Originally from Michigan, Quinn Starner is a 15-year-old, second year Pre-Professional Day Program student of IBC and recent recipient of the prestigious Junior Grand Prix award at the 2017 American Dance Competition | International Ballet Competition. She is also a first-place winner at Youth America Grand Prix and World Ballet Art Competition Grand Prix, a former finalist on “So You Think You Can Dance” and has over 86,000 followers and fans worldwide.

After performing as “Waltz Soloist” and other roles last year, this will be Quinn’s first year performing as the “Sugar Plum Fairy” in “The Nutcracker.”

IBC Nutcracker

Quinn Starner

“I moved to and live here in Carmel with my mom, so I can train,” Starner said. “[IBC] has some of the world’s best teachers here. They have taught me so much and are just incredible teachers. I have been dancing for about 13 have been performing in productions of ‘The Nutcracker’ since I was a little girl. It’s been my dream to grow up and perform the role of ‘Princess Masha/Sugar Plum Fairy,’ so I am so excited to finally do that role.”

Alexandra Manuel, 13 years old, has been training with the IBC Faculty since she was 8. A student of IBC’s Pre-Professional Day Program, she won first place at the Youth America Grand Prix regionals in both Classical and Contemporary in 2017. In 2016, she won the Hope Award, the highest honor given to the student with the most potential. She also earned Silver medals in both categories at the ADC|IBC 2017. Alexandra has competed as a soloist at the prestigious YAGP International NYC Finals for the last three years in a row where she has been awarded several scholarships to top ballet schools around the world, including the Princess Grace Academy in Monaco and the Royal Ballet School in London.

She was also named 2016 5 to Watch (promising ballerinas) by Brown Girls Do ballet, an organization which promotes and supports girls of color in ballet. Having performed the role of “Little Masha” when she was 10, Alexandra’s journey is now coming full circle as she prepares for the role of “Princess Masha/Sugar Plum Fairy” this year.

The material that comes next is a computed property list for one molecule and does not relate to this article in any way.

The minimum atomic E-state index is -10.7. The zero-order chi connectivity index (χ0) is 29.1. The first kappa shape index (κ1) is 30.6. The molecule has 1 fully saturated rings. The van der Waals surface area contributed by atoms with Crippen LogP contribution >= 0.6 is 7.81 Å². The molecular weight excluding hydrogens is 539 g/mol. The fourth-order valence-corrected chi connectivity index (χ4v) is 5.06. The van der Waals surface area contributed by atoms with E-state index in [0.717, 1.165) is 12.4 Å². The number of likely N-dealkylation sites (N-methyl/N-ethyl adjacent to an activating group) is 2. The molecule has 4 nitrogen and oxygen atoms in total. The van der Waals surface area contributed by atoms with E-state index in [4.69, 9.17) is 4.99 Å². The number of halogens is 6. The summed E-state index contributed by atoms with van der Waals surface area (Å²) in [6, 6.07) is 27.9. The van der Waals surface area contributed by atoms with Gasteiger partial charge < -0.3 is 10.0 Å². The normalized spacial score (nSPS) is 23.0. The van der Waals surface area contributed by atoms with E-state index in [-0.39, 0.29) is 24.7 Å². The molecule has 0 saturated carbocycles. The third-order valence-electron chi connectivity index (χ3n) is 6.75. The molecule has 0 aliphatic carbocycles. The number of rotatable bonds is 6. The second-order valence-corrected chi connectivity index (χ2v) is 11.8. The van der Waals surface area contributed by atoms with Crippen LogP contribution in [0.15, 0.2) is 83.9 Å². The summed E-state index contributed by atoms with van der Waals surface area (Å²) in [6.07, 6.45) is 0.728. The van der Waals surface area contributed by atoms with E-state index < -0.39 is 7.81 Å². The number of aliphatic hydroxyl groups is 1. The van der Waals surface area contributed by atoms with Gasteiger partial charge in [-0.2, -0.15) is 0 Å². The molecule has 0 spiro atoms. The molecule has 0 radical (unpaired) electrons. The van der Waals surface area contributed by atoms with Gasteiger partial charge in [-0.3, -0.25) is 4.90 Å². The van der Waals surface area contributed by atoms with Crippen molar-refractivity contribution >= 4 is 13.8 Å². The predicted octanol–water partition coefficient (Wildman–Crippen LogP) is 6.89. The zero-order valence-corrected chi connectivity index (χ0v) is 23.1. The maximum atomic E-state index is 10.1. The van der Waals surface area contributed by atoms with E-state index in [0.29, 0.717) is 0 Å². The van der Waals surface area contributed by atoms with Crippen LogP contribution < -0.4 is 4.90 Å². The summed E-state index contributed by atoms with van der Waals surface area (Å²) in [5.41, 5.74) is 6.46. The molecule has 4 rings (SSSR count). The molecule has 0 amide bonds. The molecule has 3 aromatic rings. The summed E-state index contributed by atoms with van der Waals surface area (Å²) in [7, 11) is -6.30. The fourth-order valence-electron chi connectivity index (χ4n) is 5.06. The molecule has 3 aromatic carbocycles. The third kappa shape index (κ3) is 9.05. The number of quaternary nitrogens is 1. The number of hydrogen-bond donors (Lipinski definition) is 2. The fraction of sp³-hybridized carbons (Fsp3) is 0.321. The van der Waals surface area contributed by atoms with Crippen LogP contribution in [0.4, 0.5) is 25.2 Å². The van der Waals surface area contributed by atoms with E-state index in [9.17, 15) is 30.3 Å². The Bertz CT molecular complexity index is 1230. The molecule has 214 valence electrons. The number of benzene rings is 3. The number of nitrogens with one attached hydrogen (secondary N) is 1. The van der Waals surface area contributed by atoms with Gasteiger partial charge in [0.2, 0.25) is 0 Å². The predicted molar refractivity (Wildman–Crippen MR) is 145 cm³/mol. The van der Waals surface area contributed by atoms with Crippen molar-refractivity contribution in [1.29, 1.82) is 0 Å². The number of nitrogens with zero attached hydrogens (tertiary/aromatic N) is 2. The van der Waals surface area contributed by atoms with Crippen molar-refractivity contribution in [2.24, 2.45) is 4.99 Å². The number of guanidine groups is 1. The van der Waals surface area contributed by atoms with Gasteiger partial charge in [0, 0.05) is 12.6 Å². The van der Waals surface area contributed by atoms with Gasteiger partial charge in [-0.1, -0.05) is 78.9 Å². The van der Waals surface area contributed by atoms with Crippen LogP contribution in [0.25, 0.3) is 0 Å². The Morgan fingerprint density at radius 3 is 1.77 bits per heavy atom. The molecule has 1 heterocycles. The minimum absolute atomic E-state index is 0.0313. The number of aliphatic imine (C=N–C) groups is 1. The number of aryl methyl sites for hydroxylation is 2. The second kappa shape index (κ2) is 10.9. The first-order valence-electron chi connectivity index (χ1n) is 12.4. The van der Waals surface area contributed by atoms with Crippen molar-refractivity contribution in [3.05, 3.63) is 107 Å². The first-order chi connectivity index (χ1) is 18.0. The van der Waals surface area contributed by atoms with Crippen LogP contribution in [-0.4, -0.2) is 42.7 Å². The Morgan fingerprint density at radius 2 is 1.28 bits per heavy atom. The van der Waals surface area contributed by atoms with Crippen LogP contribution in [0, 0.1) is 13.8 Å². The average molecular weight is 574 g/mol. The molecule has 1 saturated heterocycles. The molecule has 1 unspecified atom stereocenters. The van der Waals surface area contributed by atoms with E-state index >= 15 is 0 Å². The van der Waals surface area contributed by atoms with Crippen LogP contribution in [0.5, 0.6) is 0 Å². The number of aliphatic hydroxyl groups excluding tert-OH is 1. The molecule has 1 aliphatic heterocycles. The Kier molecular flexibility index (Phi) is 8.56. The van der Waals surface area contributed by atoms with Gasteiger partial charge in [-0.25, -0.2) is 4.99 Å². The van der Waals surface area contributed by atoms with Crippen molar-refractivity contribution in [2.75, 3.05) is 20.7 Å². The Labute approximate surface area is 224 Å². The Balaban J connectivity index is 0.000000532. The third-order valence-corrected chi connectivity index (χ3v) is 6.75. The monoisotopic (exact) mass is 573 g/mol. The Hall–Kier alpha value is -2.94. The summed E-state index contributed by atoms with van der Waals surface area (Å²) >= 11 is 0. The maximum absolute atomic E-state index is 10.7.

Alexandra Manuel

“When I was 8 years old and moved to Carmel, it was during one of my first classes here at IBC that I saw one of the older dancers performing,” Manuel recalled. “She was so beautiful. I wanted to dance just like her. I knew that it was going to take a lot of hard work and determination, but I wanted to get to where she was one day.”

Last, but not least, 17-year-old Ricako Suzuki is in her second year of training with IBC’s Pre-Professional Day Program. Japanese-born but most recently from Texas, Ricako has received Top 12 honors at the Youth America Grand Prix regional competitions and represented IBC at the World Ballet Competition in Orlando, Florida, in 2017. This will be Ricako’s second year performing as the “Sugar Plum Fairy” at IBC, and she is thrilled to be reprising the role and having another opportunity to dance alongside Khozashvili.


Ricako Suzuki

“I didn’t really start doing ballet seriously until three years ago,” Suzuki said. “I wanted to be a violinist before, but now, I’m completely focused on dance. It’s what I love to do. I came to IBC because I really wanted the Vaganova-based training, and IBC provides that [curriculum] here. Also, when I came here for the Summer Intensive program, I really enjoyed the teachers and the atmosphere here. It really fits me.”

For information on the performance dates and to purchase tickets, visit